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Thousands rush to climb Australia's Uluru ahead of ban

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Thousands rush to climb Australia's Uluru ahead of ban

 

2019-10-09T092210Z_1_LYNXMPEF980OU_RTROPTP_3_AUSTRALIA-ULURU.JPG

FILE PHOTO: Tourists crowd a trail as they attempt to climb the Uluru, a large sandstone rock formation at Uluru-Kata Tjuta National Park, Northern Territory, Australia September 25, 2019 in this image obtained from social media. Koki via REUTERS

 

SYDNEY (Reuters) - Thousands of people are rushing to climb Australia's Uluru, ignoring the calls of indigenous people to stay off what they consider a sacred monolith, before the ascent is permanently banned at the end of the month.

 

Visitors will no longer be able to scale the Australian landmark, formerly known as Ayers Rock, from Oct. 26, following a decades-long campaign by indigenous communities to protect it.

 

The UNESCO World Heritage-listed 348-metre (1,142-ft) rock, famed for its deep red-ochre hues, is a top tourist draw despite its remote desert location near Alice Springs in the Northern Territory.

 

The upcoming ban has drawn a throng of visitors and it is the busiest it has been in more than a decade, Uluru-Kata Tjuta National Park manager Mike Misso told broadcaster SBS News.

 

"We know it's certainly in the hundreds and probably nearer 1,000," Misso said, referring to daily arrivals.

 

"There's definitely a lot of people wanting to climb, but actually our same message that we've had for a number of years is Parks Australia and traditional owners requesting that people choose not to climb," he added, referring to the federal agency which helps manage national parks.

 

Most visitors do not climb Uluru.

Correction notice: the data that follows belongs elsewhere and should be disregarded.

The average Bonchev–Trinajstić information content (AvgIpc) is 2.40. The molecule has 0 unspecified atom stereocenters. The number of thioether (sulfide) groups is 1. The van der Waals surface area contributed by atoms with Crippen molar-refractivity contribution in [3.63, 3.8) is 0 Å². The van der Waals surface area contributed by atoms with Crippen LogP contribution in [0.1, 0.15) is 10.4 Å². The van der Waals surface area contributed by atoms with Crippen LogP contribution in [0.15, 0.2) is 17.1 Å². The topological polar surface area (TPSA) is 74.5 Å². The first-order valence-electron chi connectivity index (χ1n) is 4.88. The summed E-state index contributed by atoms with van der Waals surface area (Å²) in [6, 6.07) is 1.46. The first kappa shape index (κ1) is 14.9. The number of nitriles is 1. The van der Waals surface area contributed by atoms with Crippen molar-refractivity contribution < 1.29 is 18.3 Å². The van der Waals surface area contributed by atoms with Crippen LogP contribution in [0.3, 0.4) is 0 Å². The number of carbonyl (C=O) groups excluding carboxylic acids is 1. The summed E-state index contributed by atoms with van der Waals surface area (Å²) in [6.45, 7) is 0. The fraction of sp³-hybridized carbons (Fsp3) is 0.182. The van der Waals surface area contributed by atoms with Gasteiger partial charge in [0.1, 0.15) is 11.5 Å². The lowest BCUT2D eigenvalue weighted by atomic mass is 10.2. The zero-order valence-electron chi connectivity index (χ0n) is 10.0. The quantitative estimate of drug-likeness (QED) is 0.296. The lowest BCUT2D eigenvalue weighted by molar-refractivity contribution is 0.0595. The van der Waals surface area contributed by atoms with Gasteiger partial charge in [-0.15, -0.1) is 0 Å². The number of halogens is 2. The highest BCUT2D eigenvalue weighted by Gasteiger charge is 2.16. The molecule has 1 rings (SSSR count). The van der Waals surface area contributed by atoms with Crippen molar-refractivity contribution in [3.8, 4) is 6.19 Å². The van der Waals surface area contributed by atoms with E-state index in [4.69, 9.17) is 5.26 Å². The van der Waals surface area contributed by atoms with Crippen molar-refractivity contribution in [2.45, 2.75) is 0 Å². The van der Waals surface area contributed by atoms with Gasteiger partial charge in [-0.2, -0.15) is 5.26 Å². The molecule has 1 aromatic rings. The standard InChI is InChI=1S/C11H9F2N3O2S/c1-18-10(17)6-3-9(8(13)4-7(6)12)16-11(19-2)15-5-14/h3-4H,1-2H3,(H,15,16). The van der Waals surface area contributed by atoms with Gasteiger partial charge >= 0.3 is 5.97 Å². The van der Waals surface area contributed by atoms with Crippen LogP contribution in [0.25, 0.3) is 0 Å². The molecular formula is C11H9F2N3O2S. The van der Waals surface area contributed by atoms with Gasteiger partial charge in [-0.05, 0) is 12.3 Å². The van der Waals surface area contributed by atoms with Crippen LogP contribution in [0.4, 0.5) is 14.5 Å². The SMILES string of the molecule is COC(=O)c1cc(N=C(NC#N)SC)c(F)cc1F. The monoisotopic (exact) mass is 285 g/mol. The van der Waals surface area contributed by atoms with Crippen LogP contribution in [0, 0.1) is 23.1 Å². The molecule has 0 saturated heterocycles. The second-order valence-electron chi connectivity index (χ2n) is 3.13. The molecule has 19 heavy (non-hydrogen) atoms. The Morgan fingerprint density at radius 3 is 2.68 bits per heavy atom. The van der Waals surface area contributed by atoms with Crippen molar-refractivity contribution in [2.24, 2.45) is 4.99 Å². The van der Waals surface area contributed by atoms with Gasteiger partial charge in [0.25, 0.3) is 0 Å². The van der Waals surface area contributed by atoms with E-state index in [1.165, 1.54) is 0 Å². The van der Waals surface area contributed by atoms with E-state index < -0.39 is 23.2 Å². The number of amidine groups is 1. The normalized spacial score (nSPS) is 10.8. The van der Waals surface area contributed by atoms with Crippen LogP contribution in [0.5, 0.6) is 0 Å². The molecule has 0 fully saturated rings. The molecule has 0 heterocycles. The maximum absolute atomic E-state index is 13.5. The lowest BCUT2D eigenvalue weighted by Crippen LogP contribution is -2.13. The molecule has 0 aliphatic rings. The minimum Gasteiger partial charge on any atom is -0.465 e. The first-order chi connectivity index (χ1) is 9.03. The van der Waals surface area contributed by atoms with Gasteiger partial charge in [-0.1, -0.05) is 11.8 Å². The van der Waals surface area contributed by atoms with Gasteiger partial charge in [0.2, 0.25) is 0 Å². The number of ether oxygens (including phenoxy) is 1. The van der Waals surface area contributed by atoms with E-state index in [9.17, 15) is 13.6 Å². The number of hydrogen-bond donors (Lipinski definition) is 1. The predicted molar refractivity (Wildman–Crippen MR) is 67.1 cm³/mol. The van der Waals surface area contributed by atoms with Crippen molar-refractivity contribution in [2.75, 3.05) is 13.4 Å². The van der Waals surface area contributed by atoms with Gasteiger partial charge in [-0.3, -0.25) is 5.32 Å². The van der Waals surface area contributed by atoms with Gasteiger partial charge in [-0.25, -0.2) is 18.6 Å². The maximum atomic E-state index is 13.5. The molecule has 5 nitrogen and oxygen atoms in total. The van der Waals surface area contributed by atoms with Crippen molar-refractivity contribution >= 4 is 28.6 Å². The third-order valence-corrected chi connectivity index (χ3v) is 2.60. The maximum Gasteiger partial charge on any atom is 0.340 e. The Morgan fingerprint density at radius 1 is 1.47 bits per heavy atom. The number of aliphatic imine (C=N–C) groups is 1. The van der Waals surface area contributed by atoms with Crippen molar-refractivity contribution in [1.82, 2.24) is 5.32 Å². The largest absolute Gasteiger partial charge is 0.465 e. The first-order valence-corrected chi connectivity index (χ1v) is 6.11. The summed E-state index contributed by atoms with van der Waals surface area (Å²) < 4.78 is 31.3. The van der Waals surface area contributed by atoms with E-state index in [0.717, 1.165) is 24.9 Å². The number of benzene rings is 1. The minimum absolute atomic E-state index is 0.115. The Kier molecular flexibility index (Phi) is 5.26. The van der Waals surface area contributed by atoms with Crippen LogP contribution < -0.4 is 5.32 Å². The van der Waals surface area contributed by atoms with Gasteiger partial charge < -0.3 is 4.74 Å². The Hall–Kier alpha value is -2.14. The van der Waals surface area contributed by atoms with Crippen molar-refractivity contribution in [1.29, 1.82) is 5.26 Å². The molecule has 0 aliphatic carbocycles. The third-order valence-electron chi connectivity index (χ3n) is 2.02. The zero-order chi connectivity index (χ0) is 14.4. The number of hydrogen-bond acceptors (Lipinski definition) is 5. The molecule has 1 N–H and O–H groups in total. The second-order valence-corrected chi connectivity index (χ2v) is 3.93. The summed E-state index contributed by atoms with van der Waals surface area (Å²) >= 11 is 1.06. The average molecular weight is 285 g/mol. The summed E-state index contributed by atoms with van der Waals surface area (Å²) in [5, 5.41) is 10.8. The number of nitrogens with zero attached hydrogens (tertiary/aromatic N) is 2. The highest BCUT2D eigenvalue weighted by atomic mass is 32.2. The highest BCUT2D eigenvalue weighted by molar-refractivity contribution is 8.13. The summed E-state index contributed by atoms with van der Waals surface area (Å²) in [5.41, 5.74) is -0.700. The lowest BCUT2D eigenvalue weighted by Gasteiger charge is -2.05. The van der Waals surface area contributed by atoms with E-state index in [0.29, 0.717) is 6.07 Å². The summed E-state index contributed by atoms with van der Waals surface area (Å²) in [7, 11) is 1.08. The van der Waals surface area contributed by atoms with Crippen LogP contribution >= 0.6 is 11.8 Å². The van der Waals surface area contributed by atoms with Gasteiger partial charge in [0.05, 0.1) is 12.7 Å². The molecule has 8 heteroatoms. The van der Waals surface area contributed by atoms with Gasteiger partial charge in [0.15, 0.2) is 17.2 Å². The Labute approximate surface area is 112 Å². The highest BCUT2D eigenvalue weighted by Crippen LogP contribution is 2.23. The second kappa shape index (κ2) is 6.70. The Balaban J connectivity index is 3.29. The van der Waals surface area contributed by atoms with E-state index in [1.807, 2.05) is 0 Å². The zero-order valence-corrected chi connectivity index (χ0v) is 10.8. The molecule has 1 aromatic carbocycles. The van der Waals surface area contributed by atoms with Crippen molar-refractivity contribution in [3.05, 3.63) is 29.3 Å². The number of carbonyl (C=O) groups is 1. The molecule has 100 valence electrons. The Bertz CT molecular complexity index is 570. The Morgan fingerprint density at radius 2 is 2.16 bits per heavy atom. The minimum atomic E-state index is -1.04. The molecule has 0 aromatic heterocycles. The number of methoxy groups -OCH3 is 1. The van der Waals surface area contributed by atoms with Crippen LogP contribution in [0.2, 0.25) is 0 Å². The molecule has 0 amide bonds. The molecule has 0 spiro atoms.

The Anangu people, the traditional owners of Uluru, have called for the climb to be closed since 1985, when the park was placed in indigenous hands, due to its spiritual significance as a route their ancestors took.

 

Safety and environmental concerns are also cited as reasons not to attempt the climb, the park says.

 

To commemorate the climbing ban, the park will conduct a public celebration on Oct. 27, 34 years after Uluru was handed back to its traditional owners.

 

Australians are still the most common visitors to climb the rock, followed by the Japanese, according to Parks Australia.

 

(Reporting by Paulina Duran in Sydney; Editing by Karishma Singh)

 

 

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-- © Copyright Reuters 2019-10-24
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1 hour ago, sirineou said:

Do they have a way to drive up? from the back maybe?

We went to the temple near Udomrat dam in Khon kaen  and I climbed all the steps to the top.

 image.thumb.png.e9a0038ea3b859a75b7c29da4ccce923.png

only to find a bunch of cars parked behind it. Grrrrrr. Coming down was a breeze :smile:.

It would suck to climb that big ass rock  only to find a parking lot and a food truck there. 

 

1 hour ago, sirineou said:

Do they have a way to drive up? from the back maybe?

We went to the temple near Udomrat dam in Khon kaen  and I climbed all the steps to the top.

 image.thumb.png.e9a0038ea3b859a75b7c29da4ccce923.png

only to find a bunch of cars parked behind it. Grrrrrr. Coming down was a breeze :smile:.